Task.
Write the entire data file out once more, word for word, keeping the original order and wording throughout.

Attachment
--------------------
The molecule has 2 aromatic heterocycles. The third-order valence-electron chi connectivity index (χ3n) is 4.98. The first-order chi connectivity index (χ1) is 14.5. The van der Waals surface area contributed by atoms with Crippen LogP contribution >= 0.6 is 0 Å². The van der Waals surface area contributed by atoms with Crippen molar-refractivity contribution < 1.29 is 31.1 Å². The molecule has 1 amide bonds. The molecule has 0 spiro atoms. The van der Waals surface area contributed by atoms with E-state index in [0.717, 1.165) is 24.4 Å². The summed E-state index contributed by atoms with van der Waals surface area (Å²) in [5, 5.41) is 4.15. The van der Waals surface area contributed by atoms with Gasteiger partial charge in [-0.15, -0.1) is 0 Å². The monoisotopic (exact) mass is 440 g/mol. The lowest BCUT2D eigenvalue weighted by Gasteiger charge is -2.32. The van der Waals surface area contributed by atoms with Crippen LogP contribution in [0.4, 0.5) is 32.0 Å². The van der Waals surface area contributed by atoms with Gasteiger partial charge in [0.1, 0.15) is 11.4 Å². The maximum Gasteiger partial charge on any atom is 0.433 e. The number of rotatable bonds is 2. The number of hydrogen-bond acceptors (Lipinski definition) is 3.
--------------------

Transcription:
The molecule has 2 aromatic heterocycles. The third-order valence-electron chi connectivity index (χ3n) is 4.98. The first-order chi connectivity index (χ1) is 14.5. The van der Waals surface area contributed by atoms with Crippen LogP contribution >= 0.6 is 0 Å². The van der Waals surface area contributed by atoms with Crippen molar-refractivity contribution < 1.29 is 31.1 Å². The molecule has 1 amide bonds. The molecule has 0 spiro atoms. The van der Waals surface area contributed by atoms with E-state index in [0.717, 1.165) is 24.4 Å². The summed E-state index contributed by atoms with van der Waals surface area (Å²) in [5, 5.41) is 4.15. The van der Waals surface area contributed by atoms with Gasteiger partial charge in [-0.15, -0.1) is 0 Å². The monoisotopic (exact) mass is 440 g/mol. The lowest BCUT2D eigenvalue weighted by Gasteiger charge is -2.32. The van der Waals surface area contributed by atoms with Crippen LogP contribution in [0.4, 0.5) is 32.0 Å². The van der Waals surface area contributed by atoms with Gasteiger partial charge in [0.1, 0.15) is 11.4 Å². The maximum Gasteiger partial charge on any atom is 0.433 e. The number of rotatable bonds is 2. The number of hydrogen-bond acceptors (Lipinski definition) is 3.